' ' Cinema Romantico: Calvary

Monday, August 25, 2014


"Calvary" serves in abundance staggering shots of the sweeping shorelines, rocky vistas, high definition greenery, and churning seas that define its small town Irish setting, yet none of these images count as the film's most memorable. Rather the face of its lead actor, Brendan Gleeson, as weathered and windswept as the Irish coast, framed consistently in close-up, comes to define the film. Owning the screen in every conceivable way without overpowering it, he is Father James Lavelle, head priest at a remote parish, and at times Gleeson's bushy beard completely shrouds his clerical collar, a nifty visual trick suggesting the comings and goings of faith, and rendering him in those moments as nothing more than A Man In A Black Cossack - a Johnny Cash character by way of County Sligo. After all, he’s not your prototypical priest. He’s a reformed alcoholic and long-ago widower with a daughter (Kelly Reilly) who has just attempted to commit suicide not so much as a Cry For Help as a Who Knows What.

The film opens with Father James in a confessional where a man, never seen, enters the booth, claims he was abused and raped by a priest when he was a teen and vows revenge - not against the party responsible since he is long since dead, but against Father James, because if the priesthood is merely a symbol than any symbol'll do. The stranger, however, promises his target one week to get his house in order – then, judgment day.

While this looming showdown ostensibly means that Father James becomes a kind of investigator, dealing with the colorful local lunatics and ferreting out clues as to just who might have made this threat, it is less about that than illustrating him as the shepherd of his unruly and decidedly un-holy flock. As an actor, Gleeson has perfected the facial expression of appearing simultaneously bemused and aggravated, and here he wields it with abandon. This unnamed town at the core of "Calvary" becomes an effective representation of the world at large, one in which genuine faith is dwindling, where the local priest is a therapeutic caretaker rather than a servant of God.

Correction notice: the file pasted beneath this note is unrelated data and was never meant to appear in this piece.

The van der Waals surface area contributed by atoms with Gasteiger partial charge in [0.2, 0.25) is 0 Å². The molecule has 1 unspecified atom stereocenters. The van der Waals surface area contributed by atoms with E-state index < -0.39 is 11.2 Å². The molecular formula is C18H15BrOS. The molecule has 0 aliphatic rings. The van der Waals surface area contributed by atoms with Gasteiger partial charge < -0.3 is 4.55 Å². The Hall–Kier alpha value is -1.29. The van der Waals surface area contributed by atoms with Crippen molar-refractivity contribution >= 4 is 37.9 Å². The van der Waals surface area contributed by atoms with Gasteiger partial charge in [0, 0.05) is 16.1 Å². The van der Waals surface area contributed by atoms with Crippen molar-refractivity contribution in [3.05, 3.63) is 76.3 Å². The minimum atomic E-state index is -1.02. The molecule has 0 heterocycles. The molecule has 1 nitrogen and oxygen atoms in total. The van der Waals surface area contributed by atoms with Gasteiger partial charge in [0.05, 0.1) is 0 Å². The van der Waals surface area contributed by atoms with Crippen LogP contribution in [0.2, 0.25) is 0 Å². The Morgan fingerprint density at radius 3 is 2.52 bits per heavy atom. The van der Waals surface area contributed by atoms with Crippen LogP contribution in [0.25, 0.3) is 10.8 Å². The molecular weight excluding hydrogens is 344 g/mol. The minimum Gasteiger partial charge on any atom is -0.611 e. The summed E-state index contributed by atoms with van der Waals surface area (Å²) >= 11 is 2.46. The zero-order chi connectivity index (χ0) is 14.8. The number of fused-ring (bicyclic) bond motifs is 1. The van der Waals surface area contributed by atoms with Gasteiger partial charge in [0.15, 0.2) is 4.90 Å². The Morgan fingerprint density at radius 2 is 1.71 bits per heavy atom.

Early in the film, a dying writer (M. Emmet Walsh) on whom Father James routinely checks up laments that his whole life is an “affectation.” Father James replies “That's one of those lines that sounds witty but doesn't actually make any sense.” It’s a comical retort, sure, but the film itself argues that Father James is less configured in Christ than in affectation. Consider that in spite of his station we never see the clerical main character sermonizing nor quoting scripture. The only time he gives out Hail Mary's and Our Father's is in jest. The closest equivalent is a brief early scene wherein he gives the sacrament to parishioners, yet their faces and follow-up behavior suggest they merely crave penance without actually having to repent.

As both writer and director, John Michael McDonagh does not make the Catholic church’s clerical abuses and cover-ups the explicit point but nor does he deflect their role. One scene finds Father James having a polite chat with a young girl only to watch, stupefied, as her father rushes in and squires her away, fearful that a moment left alone in a priest’s stead will only tender trouble. As such, the main character, taken in conjunction with the film’s title, evoking Jesus taking on the sins of all mankind on the cross planted to Calvary Hill, shoulders the sins of the Vatican. Not that the film presumes to provide atonement for an entire organization.

This is a personal journey undertaken by Father James, one pointed not toward a reckoning with the mystery man but a man getting right with God. That the journey's end point is not the plunge into darkness its nature suggests but a manifestation of belief is due in no small part to McDonagh's screenplay, though the performance of Gleeson is ultimately what conveys it with such heartrending authenticity. This is award worthy work, potency growing out of his restraint. He finds reason to believe. He gives us reason to do the same.


Anonymous said...

Wow, second review I've seen of Calvary today. Seems like I need to see this!

Nick, just wanted to say that I love reading your reviews, even if I haven't seen the film. You're such a talented writer!

Nick Prigge said...

Awwww, thank you Kristin. Very sweet of you to say. And you should definitely see this one! I'd love to hear your reaction.